Using Nudges in Exercise Commitment Contracts
Sedentary lifestyles are a major contributor to the rising incidence of obesity and obesity-related diseases like hypertension and diabetes in the U.S. Many individuals are aware of the health benefits of exercise and claim to want to be more active, but are unable to translate their good intentions into sustained behavioral change.
Behavioral economics may help to explain this failure. Starting and sustaining an exercise program requires incurring immediate costs in order to obtain future rewards. According to the theory of dynamic inconsistency, decision-makers are more impatient with respect to near-term tradeoffs than to long-term tradeoffs. People believe that exercise is worthwhile when thinking of the long run, but the costs of exercise loom larger when they are deciding whether to exercise today. They may defer exercising to another day, and by making the same decision day after day end up postponing it indefinitely.
Numerous studies of saving, another behavior potentially affected by dynamic inconsistency, suggest that a "nudge" in the form of a default may strongly influence behavior. In Committing to Exercise: Contract Design for Virtuous Habit Formation (NBER Working Paper 16624), researchers Jeremy Goldhaber-Fiebert, Erik Blumenkranz, and Alan Garber conduct a randomized controlled trial to explore the effect of nudges and anchoring on the exercise commitment contracts individuals enter into using a web-based contract creation tool (www.stickk.com).
In the experiment, users of the tool select a contract length (duration), number of times per week to exercise (frequency), and a financial penalty for failing to live up to the contract (stake). The authors randomly set the default duration seen by users to be either 8, 12, or 16 weeks, though users are free to change the duration with a simple click of the mouse. The authors also randomly assign some users to see a notice informing them that those who agreed to pay a financial penalty for failing to live up to their contract are more successful at fulfilling their commitment.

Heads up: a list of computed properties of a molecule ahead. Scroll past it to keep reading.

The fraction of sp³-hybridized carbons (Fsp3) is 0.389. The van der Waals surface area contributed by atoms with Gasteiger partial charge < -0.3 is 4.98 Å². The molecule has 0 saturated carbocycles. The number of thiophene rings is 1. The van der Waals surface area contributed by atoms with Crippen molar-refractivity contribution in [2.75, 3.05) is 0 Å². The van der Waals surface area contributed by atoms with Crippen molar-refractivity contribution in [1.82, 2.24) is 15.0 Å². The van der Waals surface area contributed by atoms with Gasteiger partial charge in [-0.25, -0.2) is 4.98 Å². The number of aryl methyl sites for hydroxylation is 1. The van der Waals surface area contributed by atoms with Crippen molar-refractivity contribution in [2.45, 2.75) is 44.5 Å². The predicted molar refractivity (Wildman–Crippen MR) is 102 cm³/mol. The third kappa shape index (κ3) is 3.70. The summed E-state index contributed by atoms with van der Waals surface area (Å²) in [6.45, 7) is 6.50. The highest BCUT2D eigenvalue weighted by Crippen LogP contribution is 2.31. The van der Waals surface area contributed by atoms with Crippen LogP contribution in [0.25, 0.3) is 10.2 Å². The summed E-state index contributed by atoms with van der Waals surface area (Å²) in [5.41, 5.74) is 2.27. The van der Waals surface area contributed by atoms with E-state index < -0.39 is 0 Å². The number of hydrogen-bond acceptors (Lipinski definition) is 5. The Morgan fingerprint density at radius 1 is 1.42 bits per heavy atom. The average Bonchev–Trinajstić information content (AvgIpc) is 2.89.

The authors examine whether these nudges affected the likelihood of users' accepting a contract as well as the chosen duration, frequency, and financial stake. Their experiment included data for 619 adult users, roughly 60 percent of who accepted an exercise contract.
The authors' principal finding is that users who were shown a longer default contract duration chose contracts of longer duration. There was no effect on the chosen exercise frequency, so showing users a longer default contract duration led them to contract for a greater number of total exercise sessions. There was no effect of the default duration on the probability of accepting a contract or on the chosen financial stake.
As the authors acknowledge, one limitation of their study is that they were not able to evaluate contract compliance and so could not determine whether entering into longer contracts helped people to form long-term exercise habits. However, they are already at work on answering this question using a new longitudinal study of users. They conclude, "to the extent that longer contracts increase long-term exercise habit formation, carefully designed default values can lead users towards selecting exercise commitment contracts with lengths optimal for addressing sedentary lifestyles."
The authors gratefully acknowledge funding from the National Institute on Aging (grant P30 AG24957 to the Stanford University Center for Advanced Decision Making in Aging) and by the Department of Veterans Affairs.